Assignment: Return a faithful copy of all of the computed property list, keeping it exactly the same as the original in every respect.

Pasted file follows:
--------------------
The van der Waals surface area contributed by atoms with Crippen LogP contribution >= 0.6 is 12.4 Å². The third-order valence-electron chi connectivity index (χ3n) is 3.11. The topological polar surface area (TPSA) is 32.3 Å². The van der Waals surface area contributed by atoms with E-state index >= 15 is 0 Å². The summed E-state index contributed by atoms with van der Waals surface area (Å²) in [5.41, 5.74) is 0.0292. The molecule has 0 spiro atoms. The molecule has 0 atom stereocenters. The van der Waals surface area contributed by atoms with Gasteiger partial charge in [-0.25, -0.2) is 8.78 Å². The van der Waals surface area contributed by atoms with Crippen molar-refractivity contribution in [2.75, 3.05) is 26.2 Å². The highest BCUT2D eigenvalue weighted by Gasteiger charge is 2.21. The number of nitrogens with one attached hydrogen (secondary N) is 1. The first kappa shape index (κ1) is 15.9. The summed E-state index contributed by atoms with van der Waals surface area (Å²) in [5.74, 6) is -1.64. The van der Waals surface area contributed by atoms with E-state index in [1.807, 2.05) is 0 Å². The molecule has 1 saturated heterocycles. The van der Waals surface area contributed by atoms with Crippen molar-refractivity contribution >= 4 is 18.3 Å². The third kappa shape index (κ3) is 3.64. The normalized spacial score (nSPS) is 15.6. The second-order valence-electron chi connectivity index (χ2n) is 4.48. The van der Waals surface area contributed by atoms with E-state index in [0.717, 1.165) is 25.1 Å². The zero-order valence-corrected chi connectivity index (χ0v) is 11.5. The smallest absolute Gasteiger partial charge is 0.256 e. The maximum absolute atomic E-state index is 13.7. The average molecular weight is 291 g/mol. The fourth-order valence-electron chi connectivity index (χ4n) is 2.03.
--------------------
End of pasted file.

The van der Waals surface area contributed by atoms with Crippen LogP contribution >= 0.6 is 12.4 Å². The third-order valence-electron chi connectivity index (χ3n) is 3.11. The topological polar surface area (TPSA) is 32.3 Å². The van der Waals surface area contributed by atoms with E-state index >= 15 is 0 Å². The summed E-state index contributed by atoms with van der Waals surface area (Å²) in [5.41, 5.74) is 0.0292. The molecule has 0 spiro atoms. The molecule has 0 atom stereocenters. The van der Waals surface area contributed by atoms with Gasteiger partial charge in [-0.25, -0.2) is 8.78 Å². The van der Waals surface area contributed by atoms with Crippen molar-refractivity contribution in [2.75, 3.05) is 26.2 Å². The highest BCUT2D eigenvalue weighted by Gasteiger charge is 2.21. The number of nitrogens with one attached hydrogen (secondary N) is 1. The first kappa shape index (κ1) is 15.9. The summed E-state index contributed by atoms with van der Waals surface area (Å²) in [5.74, 6) is -1.64. The van der Waals surface area contributed by atoms with E-state index in [1.807, 2.05) is 0 Å². The molecule has 1 saturated heterocycles. The van der Waals surface area contributed by atoms with Crippen molar-refractivity contribution >= 4 is 18.3 Å². The third kappa shape index (κ3) is 3.64. The normalized spacial score (nSPS) is 15.6. The second-order valence-electron chi connectivity index (χ2n) is 4.48. The van der Waals surface area contributed by atoms with E-state index in [0.717, 1.165) is 25.1 Å². The zero-order valence-corrected chi connectivity index (χ0v) is 11.5. The smallest absolute Gasteiger partial charge is 0.256 e. The maximum absolute atomic E-state index is 13.7. The average molecular weight is 291 g/mol. The fourth-order valence-electron chi connectivity index (χ4n) is 2.03.